Most people don’t know that private land burials are a possibility. But to bury two or three people on a piece of land, with no commercial transaction taking place, does not require any planning permission to be a cemetery. There are some guidelines with regard to the proximity of water, but no inspection or permission is needed on environmental grounds. Most people elect to have a professional grave digger to make the grave, but you can do that yourselves if you feel confident.
These funerals tend to be homely and informal and families and friends can take ownership and more control of the proceedings. Being out in nature is inspiring and comforting and gives the opportunity for ‘moments of grace’; we’ve experienced an owl hooting as the coffin is lowered in the early afternoon, a fox walking by, a shaft of sunlight from a dark sky. Many people come away saying “I never knew a funeral could be like that”. Well it can, whatever you choose it to be, expressing love and spirit, a funeral with heart and soul.
Here is a summary of the main rules and guidelines for a private land burial.
1. You must have the permission of the landowner, but planning permission is not required from your local planning authority for two or three family burials unless there are specific restrictive covenants on the land. If there are to be more than two or three burials you have to apply for a change of use, to a cemetery.
2. There is no law requiring a coffin as long as the body is covered when in public. A wrapping or shroud can be used instead.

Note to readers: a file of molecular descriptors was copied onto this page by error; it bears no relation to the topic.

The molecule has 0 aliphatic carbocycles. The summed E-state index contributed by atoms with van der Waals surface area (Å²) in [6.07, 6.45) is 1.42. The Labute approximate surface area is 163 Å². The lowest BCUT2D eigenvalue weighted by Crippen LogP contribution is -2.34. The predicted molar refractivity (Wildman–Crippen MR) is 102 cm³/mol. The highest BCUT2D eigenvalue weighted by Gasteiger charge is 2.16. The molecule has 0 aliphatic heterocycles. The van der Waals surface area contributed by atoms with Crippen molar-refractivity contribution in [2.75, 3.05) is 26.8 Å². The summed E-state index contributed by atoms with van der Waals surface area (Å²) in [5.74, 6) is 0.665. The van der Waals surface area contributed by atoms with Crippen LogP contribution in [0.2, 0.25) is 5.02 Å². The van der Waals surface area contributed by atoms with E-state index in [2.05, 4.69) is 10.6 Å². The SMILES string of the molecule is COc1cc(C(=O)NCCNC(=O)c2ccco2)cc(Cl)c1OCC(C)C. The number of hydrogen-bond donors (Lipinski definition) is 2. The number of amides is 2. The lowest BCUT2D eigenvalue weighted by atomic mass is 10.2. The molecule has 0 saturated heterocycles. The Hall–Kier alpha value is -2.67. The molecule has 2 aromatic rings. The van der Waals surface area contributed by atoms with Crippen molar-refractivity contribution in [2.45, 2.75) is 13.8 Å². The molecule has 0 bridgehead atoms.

3. To avoid the risk of water pollution a burial site should not be within 10 metres of standing or running water or within 50 metres of a well, a borehole or a spring providing water for human consumption. It is also advisable to avoid within 1.5 metres of underground cables or pipes. This information should be on the deeds of the property.
4. The death must be registered in the normal way before the burial takes place and a burial authorisation obtained from the Registrar (the Green Form or Burial Certificate), or from the Coroner if there is an inquest (a white form called a Coroner’s Burial Order). The landowner or land manager must fill in the tear-off strip and return it to the Registrar of Births and Deaths within 96 hours of any burial.
5. It is necessary to comply with the 1864 Registration of Burials Act (ch97) and create a land burial register. This register should be durable and record, in columns, the entry number, date of burial, names in full, age, last address, date of birth, plan reference number and officiating minister (if applicable). The register should be kept in a steel cabinet, but may now also be maintained in a computer. There will be no official record of a private burial. It is sensible to store a detailed plan of where the body is buried on your property.
Farmland can be used for private burial. Set-aside land can be used ‘provided there was no return to the farmer in cash or kind … and the land remains croppable and in good agricultural condition’ (Min of Agriculture).
A large garden can be used for burial. Think carefully before creating a grave in a small urban garden. It could strain relations with neighbours and affect the value of the house.
To protect the land from future disturbance it is a good idea to choose a plot where you can make a separate access and set the area aside in trust so you can keep it if the rest of the property is sold. A new owner could obtain an exhumation licence and have the body re-buried in a cemetery.
For help and advice on arranging a funeral please click here >